J. Meteor. Res.  2017, Vol. 31 Issue (5): 834-851 PDF
http://dx.doi.org/10.1007/s13351-017-6149-8
The Chinese Meteorological Society
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#### Article Information

KOU, Xingxia, Xiangjun TIAN, Meigen ZHANG, et al., 2017.
Accounting for CO2 Variability over East Asia with a Regional Joint Inversion System and Its Preliminary Evaluation . 2017.
J. Meteor. Res., 31(5): 834-851
http://dx.doi.org/10.1007/s13351-017-6149-8

### Article History

in final form June 21, 2017
Accounting for CO2 Variability over East Asia with a Regional Joint Inversion System and Its Preliminary Evaluation
Xingxia KOU1,2, Xiangjun TIAN3, Meigen ZHANG2, Zhen PENG4, Xiaoling ZHANG5
1. Institute of Urban Meteorology, China Meteorological Administration, Beijing 100089;
2. State Key Laboratory of Atmospheric Boundary Layer Physics and Atmospheric Chemistry, Institute of Atmospheric Physics, Chinese Academy of Sciences, Beijing 100029;
3. International Center for climate and Environment Sciences, Institute of Atmospheric Physics, Chinese Academy of Sciences, Beijing 100029;
4. School of Atmospheric Sciences, Nanjing University, Nanjing 210093;
5. School of Atmospheric Sciences, Chengdu University of Information Technology, Chengdu 610225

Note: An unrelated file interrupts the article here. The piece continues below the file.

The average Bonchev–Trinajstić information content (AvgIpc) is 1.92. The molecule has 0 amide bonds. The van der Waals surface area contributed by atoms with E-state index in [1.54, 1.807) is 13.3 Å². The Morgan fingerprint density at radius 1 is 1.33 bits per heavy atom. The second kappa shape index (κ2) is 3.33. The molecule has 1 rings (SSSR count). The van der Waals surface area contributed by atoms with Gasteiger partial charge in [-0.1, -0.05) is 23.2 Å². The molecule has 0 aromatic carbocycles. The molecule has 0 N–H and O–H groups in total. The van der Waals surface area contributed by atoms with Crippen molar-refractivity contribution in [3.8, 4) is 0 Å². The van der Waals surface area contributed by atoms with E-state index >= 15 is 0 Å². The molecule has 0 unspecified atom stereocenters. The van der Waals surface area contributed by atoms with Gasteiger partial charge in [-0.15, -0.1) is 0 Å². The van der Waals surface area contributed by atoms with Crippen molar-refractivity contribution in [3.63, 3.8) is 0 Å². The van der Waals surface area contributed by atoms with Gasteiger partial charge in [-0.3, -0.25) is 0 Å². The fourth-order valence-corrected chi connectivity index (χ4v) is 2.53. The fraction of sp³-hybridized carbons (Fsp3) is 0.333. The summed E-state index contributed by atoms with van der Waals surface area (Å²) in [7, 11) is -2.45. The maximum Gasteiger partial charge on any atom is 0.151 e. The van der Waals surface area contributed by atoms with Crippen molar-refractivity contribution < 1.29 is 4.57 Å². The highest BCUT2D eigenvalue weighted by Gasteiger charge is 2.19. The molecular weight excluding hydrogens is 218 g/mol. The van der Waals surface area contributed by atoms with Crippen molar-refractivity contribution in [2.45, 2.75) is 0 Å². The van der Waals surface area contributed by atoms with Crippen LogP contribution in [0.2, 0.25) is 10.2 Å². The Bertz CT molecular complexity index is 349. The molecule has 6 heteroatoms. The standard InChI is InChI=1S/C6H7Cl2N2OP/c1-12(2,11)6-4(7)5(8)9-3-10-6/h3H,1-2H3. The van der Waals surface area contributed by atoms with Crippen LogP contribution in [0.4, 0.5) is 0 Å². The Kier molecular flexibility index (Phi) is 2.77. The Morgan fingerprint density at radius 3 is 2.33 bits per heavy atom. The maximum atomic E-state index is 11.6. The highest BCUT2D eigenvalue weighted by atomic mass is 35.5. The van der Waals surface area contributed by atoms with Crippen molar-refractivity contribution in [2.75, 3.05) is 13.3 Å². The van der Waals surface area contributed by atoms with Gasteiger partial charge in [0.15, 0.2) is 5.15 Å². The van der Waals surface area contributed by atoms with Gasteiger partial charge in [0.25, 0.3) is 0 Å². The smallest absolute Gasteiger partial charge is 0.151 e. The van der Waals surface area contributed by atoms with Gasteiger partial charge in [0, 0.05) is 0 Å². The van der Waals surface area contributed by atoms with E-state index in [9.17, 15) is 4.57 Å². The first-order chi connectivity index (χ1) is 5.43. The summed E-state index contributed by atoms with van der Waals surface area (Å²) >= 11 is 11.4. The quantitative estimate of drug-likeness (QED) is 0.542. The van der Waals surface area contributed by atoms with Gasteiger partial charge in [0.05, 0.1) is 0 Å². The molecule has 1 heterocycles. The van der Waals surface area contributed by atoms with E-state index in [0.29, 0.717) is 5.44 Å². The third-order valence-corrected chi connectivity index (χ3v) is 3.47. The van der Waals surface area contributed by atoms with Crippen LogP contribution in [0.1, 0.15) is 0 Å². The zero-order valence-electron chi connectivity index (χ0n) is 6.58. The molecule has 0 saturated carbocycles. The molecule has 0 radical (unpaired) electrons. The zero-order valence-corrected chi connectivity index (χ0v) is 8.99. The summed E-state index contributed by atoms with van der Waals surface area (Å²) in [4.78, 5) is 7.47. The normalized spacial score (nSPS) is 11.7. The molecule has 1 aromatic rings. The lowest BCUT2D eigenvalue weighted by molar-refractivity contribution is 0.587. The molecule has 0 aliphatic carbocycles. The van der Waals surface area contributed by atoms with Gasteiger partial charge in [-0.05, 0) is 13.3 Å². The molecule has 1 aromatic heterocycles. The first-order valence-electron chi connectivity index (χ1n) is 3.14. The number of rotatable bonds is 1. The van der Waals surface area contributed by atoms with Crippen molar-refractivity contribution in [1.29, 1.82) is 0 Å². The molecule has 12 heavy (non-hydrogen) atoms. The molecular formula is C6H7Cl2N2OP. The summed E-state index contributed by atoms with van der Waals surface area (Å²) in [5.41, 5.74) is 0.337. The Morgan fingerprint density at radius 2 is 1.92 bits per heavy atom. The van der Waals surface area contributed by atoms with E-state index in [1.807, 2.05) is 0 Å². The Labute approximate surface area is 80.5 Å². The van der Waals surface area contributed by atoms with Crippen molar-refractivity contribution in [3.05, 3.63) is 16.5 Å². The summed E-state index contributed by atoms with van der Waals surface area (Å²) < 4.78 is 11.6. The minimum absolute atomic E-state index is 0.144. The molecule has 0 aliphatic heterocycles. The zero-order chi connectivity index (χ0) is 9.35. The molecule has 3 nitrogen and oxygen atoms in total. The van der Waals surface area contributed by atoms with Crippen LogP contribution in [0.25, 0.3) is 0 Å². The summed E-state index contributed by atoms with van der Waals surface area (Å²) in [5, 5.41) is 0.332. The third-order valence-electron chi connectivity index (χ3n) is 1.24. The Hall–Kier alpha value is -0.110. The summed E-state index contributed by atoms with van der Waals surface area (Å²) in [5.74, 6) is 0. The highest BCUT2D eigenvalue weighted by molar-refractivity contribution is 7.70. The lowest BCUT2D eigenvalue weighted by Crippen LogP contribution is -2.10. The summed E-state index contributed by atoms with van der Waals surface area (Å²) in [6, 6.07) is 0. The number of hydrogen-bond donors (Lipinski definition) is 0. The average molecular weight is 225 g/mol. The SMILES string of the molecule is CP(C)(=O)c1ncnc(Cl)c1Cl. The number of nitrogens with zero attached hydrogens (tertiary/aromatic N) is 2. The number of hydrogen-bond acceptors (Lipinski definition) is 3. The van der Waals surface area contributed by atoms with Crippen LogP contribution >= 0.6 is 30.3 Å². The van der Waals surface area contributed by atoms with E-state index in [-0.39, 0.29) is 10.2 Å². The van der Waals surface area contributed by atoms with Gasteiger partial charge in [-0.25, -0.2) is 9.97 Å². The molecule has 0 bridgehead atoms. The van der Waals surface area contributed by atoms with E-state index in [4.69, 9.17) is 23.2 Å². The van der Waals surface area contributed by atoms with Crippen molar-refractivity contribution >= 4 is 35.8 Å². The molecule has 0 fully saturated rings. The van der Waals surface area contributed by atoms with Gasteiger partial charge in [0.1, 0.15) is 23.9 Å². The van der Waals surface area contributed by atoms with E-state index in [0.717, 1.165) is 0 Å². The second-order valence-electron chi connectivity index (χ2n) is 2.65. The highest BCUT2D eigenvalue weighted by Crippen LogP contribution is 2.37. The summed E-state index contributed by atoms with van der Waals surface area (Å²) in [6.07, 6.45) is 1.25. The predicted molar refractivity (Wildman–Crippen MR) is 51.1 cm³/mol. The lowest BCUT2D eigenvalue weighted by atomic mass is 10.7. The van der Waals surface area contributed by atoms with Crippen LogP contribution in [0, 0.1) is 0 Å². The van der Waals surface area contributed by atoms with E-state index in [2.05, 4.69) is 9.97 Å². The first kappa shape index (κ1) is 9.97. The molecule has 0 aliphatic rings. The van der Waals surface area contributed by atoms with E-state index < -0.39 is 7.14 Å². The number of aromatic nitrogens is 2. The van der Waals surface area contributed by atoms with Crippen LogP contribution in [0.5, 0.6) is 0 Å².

ABSTRACT: A regional surface carbon dioxide (CO2) flux inversion system, the Tan-Tracker-Region, was developed by incorporating an assimilation scheme into the Community Multiscale Air Quality (CMAQ) regional chemical transport model to resolve fine-scale CO2 variability over East Asia. The proper orthogonal decomposition-based ensemble four-dimensional variational data assimilation approach (POD-4DVar) is the core algorithm for the joint assimilation framework, and simultaneous assimilations of CO2 concentrations and surface CO2 fluxes are applied to help reduce the uncertainty in initial CO2 concentrations. A persistence dynamical model was developed to describe the evolution of the surface CO2 fluxes and help avoid the " signal-to-noise” problem; thus, CO2 fluxes could be estimated as a whole at the model grid scale, with better use of observation information. The performance of the regional inversion system was evaluated through a group of single-observation-based observing system simulation experiments (OSSEs). The results of the experiments suggest that a reliable performance of Tan-Tracker-Region is dependent on certain assimilation parameter choices, for example, an optimized window length of approximately 3 h, an ensemble size of approximately 100, and a covariance localization radius of approximately 320 km. This is probably due to the strong diurnal variation and spatial heterogeneity in the fine-scale CMAQ simulation, which could affect the performance of the regional inversion system. In addition, because all observations can be artificially obtained in OSSEs, the performance of Tan-Tracker-Region was further evaluated through different densities of the artificial observation network in different CO2 flux situations. The results indicate that more observation sites would be useful to systematically improve the estimation of CO2 concentration and flux in large areas over the model domain. The work presented here forms a foundation for future research in which a thorough estimation of CO2 flux variability over East Asia could be performed with the regional inversion system.